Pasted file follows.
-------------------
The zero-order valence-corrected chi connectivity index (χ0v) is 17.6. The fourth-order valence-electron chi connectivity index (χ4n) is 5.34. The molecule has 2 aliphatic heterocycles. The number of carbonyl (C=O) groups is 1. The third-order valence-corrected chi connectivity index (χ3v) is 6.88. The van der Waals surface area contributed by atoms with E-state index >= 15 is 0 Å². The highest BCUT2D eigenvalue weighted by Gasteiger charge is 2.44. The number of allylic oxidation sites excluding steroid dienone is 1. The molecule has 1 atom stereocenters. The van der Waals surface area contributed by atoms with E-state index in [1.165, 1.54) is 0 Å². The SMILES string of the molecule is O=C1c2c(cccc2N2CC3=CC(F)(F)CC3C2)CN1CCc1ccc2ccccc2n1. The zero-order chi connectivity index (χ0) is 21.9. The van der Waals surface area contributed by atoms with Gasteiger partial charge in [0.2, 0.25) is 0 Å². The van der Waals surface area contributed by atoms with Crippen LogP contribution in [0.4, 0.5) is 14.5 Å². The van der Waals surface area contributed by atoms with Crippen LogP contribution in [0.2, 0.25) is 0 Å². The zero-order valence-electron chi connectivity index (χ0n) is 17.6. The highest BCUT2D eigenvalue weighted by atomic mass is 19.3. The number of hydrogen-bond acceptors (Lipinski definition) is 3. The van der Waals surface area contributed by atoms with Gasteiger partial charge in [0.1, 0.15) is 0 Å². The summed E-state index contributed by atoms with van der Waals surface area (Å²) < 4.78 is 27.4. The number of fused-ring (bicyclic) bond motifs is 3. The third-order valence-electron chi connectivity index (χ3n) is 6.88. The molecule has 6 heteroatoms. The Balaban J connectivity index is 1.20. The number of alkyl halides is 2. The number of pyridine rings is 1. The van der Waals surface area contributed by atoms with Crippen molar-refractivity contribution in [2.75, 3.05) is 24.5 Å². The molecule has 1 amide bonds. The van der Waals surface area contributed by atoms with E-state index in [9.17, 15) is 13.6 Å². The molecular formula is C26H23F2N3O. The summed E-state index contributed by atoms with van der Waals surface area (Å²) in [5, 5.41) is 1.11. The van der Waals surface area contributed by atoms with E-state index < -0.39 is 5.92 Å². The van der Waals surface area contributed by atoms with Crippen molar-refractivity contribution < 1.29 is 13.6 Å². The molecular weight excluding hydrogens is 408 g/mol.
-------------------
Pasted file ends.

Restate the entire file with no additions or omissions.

The zero-order valence-corrected chi connectivity index (χ0v) is 17.6. The fourth-order valence-electron chi connectivity index (χ4n) is 5.34. The molecule has 2 aliphatic heterocycles. The number of carbonyl (C=O) groups is 1. The third-order valence-corrected chi connectivity index (χ3v) is 6.88. The van der Waals surface area contributed by atoms with E-state index >= 15 is 0 Å². The highest BCUT2D eigenvalue weighted by Gasteiger charge is 2.44. The number of allylic oxidation sites excluding steroid dienone is 1. The molecule has 1 atom stereocenters. The van der Waals surface area contributed by atoms with E-state index in [1.165, 1.54) is 0 Å². The SMILES string of the molecule is O=C1c2c(cccc2N2CC3=CC(F)(F)CC3C2)CN1CCc1ccc2ccccc2n1. The zero-order chi connectivity index (χ0) is 21.9. The van der Waals surface area contributed by atoms with Gasteiger partial charge in [0.2, 0.25) is 0 Å². The van der Waals surface area contributed by atoms with Crippen LogP contribution in [0.4, 0.5) is 14.5 Å². The van der Waals surface area contributed by atoms with Crippen LogP contribution in [0.2, 0.25) is 0 Å². The zero-order valence-electron chi connectivity index (χ0n) is 17.6. The highest BCUT2D eigenvalue weighted by atomic mass is 19.3. The number of hydrogen-bond acceptors (Lipinski definition) is 3. The van der Waals surface area contributed by atoms with Gasteiger partial charge in [0.1, 0.15) is 0 Å². The summed E-state index contributed by atoms with van der Waals surface area (Å²) < 4.78 is 27.4. The number of fused-ring (bicyclic) bond motifs is 3. The third-order valence-electron chi connectivity index (χ3n) is 6.88. The molecule has 6 heteroatoms. The Balaban J connectivity index is 1.20. The number of alkyl halides is 2. The number of pyridine rings is 1. The van der Waals surface area contributed by atoms with Crippen molar-refractivity contribution in [2.75, 3.05) is 24.5 Å². The molecule has 1 amide bonds. The van der Waals surface area contributed by atoms with E-state index in [9.17, 15) is 13.6 Å². The molecular formula is C26H23F2N3O. The summed E-state index contributed by atoms with van der Waals surface area (Å²) in [5, 5.41) is 1.11. The van der Waals surface area contributed by atoms with E-state index < -0.39 is 5.92 Å². The van der Waals surface area contributed by atoms with Crippen molar-refractivity contribution < 1.29 is 13.6 Å². The molecular weight excluding hydrogens is 408 g/mol.